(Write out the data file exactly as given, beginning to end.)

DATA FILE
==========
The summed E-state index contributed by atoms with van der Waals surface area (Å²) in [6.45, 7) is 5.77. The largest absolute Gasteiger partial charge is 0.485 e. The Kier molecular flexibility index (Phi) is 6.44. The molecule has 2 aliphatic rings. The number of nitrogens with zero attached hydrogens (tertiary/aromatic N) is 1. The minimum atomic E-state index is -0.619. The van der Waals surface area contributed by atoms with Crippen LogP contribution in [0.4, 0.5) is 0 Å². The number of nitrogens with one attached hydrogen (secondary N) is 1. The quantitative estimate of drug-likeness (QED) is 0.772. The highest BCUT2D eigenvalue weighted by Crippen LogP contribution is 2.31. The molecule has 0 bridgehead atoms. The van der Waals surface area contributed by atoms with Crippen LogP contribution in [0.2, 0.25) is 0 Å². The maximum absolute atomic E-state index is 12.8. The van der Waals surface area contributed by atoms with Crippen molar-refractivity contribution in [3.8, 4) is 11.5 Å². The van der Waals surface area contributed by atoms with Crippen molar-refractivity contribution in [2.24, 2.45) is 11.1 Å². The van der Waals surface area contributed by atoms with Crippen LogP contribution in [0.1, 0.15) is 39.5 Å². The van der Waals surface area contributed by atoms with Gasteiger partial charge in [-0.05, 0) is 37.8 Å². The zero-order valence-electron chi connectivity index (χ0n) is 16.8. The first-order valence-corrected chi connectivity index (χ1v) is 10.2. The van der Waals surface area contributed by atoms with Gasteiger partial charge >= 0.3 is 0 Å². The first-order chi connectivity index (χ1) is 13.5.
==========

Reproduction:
The summed E-state index contributed by atoms with van der Waals surface area (Å²) in [6.45, 7) is 5.77. The largest absolute Gasteiger partial charge is 0.485 e. The Kier molecular flexibility index (Phi) is 6.44. The molecule has 2 aliphatic rings. The number of nitrogens with zero attached hydrogens (tertiary/aromatic N) is 1. The minimum atomic E-state index is -0.619. The van der Waals surface area contributed by atoms with Crippen LogP contribution in [0.4, 0.5) is 0 Å². The number of nitrogens with one attached hydrogen (secondary N) is 1. The quantitative estimate of drug-likeness (QED) is 0.772. The highest BCUT2D eigenvalue weighted by Crippen LogP contribution is 2.31. The molecule has 0 bridgehead atoms. The van der Waals surface area contributed by atoms with Crippen LogP contribution in [0.2, 0.25) is 0 Å². The maximum absolute atomic E-state index is 12.8. The van der Waals surface area contributed by atoms with Crippen molar-refractivity contribution in [3.8, 4) is 11.5 Å². The van der Waals surface area contributed by atoms with Crippen molar-refractivity contribution in [2.24, 2.45) is 11.1 Å². The van der Waals surface area contributed by atoms with Crippen LogP contribution in [0.1, 0.15) is 39.5 Å². The van der Waals surface area contributed by atoms with Gasteiger partial charge in [-0.05, 0) is 37.8 Å². The zero-order valence-electron chi connectivity index (χ0n) is 16.8. The first-order valence-corrected chi connectivity index (χ1v) is 10.2. The van der Waals surface area contributed by atoms with Gasteiger partial charge >= 0.3 is 0 Å². The first-order chi connectivity index (χ1) is 13.5.